Excess Serotonin

Q Does the body automatically monitor serotonin levels and eliminate superfluous amounts to prevent the levels from becoming too high? What are the effects of too much serotonin?

— FRAN, Glen Waverley, VIC, Australia

A Yes, it does. Through the complex processes of downregulation and upregulation, the body maintains balanced levels of neurotransmitters under normal conditions. Bear in mind that tryptophan—the precursor of serotonin, one of our most important neurotransmitters—is an essential amino acid that we must ingest in our diets. However, as we age and especially when we are under stress, we use serotonin more rapidly, and for that reason, it is a good idea to supplement with tryptophan.

Serotonin is best known for its key role (along with noradrenaline and dopamine) in the regulation of mood and of emotions, such as fear and pleasure. (It is also, however, involved in learning and memory.) Deficiencies of this vital compound are known to be associated with aggressive behavior, depression, and even suicide.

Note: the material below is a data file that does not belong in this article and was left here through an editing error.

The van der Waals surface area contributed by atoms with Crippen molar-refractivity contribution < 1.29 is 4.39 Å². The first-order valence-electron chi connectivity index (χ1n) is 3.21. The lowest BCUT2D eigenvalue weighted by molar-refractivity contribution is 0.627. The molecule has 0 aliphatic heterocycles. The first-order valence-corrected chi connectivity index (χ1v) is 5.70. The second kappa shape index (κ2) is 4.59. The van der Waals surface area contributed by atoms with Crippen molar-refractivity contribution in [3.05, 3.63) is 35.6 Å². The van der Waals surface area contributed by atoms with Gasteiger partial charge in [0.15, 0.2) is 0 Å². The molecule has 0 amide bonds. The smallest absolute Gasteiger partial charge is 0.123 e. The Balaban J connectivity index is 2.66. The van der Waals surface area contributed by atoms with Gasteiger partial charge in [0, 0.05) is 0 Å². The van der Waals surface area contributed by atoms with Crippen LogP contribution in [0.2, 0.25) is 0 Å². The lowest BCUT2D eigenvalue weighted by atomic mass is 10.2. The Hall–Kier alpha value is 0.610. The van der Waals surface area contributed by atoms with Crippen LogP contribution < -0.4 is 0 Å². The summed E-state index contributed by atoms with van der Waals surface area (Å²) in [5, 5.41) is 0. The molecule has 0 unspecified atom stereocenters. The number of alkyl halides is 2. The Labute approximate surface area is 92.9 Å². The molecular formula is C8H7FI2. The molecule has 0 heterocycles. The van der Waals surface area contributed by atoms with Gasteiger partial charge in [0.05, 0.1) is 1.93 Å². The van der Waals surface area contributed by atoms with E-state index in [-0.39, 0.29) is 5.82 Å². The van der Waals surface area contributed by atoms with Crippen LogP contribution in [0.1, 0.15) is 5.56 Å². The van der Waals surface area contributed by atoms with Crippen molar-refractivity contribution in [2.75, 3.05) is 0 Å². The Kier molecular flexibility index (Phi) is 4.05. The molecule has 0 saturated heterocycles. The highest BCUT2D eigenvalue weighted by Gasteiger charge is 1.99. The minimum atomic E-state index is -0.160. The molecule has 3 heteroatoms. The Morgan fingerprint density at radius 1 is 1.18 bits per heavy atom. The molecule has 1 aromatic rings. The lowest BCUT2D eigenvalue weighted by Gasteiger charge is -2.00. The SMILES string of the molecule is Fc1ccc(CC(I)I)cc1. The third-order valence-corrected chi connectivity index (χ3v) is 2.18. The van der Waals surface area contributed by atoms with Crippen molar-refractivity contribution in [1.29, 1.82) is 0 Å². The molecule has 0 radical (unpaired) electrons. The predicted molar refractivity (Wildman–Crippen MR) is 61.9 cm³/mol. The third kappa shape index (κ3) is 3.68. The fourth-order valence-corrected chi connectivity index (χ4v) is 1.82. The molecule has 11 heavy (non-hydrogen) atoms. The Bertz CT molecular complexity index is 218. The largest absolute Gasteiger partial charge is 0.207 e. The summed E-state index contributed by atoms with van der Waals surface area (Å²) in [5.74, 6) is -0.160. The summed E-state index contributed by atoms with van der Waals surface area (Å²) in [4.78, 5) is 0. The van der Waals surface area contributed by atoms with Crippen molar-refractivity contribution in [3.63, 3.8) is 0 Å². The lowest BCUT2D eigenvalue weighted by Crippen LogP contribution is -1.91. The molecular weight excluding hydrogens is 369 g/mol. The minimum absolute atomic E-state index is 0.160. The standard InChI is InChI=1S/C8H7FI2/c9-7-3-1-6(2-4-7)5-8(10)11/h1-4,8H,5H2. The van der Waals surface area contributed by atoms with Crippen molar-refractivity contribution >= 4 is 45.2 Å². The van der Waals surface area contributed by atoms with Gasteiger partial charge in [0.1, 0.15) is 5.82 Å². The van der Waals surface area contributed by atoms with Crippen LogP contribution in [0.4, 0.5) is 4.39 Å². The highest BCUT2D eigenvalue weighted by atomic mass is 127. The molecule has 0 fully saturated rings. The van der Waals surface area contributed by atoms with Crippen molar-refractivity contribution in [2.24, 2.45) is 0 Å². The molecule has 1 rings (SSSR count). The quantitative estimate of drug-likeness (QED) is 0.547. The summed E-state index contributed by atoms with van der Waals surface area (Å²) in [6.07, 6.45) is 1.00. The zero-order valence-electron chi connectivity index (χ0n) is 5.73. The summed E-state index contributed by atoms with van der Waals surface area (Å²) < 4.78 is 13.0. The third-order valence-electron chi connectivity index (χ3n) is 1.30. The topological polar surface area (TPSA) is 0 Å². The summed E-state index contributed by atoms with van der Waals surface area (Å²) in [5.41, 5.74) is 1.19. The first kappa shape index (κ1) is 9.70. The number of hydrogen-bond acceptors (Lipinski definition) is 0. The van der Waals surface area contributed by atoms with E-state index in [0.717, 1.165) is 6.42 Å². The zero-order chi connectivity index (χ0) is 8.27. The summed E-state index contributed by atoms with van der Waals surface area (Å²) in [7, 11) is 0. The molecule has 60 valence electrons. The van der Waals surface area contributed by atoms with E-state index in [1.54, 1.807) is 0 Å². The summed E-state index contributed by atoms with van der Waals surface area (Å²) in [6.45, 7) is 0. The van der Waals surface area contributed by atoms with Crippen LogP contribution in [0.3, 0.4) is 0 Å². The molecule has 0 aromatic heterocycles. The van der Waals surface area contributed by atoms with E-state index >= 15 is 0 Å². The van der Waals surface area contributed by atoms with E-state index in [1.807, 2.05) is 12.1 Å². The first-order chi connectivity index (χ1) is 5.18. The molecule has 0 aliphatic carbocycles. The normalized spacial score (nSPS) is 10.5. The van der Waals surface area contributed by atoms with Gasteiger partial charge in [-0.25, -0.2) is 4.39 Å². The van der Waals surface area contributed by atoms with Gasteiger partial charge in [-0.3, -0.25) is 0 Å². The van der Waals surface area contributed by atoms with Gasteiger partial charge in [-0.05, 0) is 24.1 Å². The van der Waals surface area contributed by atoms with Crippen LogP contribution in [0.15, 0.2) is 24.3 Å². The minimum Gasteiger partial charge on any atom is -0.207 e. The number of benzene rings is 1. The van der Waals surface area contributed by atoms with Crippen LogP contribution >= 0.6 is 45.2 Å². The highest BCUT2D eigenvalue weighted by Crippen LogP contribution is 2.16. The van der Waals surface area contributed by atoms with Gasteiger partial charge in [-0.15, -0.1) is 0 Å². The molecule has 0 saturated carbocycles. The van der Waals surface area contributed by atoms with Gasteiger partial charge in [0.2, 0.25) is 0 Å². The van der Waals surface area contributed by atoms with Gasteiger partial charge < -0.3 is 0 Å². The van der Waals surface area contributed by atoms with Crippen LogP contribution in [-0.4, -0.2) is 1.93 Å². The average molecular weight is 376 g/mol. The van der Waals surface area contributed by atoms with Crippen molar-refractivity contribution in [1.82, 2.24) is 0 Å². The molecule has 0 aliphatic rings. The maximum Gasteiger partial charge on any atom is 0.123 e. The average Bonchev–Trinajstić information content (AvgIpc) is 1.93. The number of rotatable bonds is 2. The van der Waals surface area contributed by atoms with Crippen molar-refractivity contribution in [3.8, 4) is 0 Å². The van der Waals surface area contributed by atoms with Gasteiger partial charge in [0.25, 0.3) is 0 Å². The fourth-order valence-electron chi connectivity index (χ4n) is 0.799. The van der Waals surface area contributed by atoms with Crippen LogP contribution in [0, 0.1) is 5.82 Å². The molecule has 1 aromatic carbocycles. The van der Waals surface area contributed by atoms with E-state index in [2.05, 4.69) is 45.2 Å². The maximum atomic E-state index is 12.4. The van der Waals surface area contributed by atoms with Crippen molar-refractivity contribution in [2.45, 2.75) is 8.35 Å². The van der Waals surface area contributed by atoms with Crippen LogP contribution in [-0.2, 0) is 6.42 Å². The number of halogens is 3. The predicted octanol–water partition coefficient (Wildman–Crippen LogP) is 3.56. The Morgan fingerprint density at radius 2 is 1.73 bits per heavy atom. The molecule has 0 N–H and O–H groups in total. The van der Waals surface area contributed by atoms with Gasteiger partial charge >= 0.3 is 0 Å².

Serotonin syndrome is a clinical condition arising from a drug-induced increase in intrasynaptic serotonin levels; it results primarily in overactivation of serotonin receptors in the central nervous system. A wide variety of symptoms is associated with serotonin syndrome, including tachycardia, restlessness, and anxiety, depending on its severity.1

This condition was far more common several decades ago when antidepressants known as MAO inhibitors were widely used. By itself, the use of supplemental tryptophan (or its immediate precursor, 5-HTP) has never been connected to serotonin syndrome.

Reference

  1. Frank C. Recognition and treatment of serotonin syndrome. Can Fam Physician 2008 Jul;54(7):988-92.

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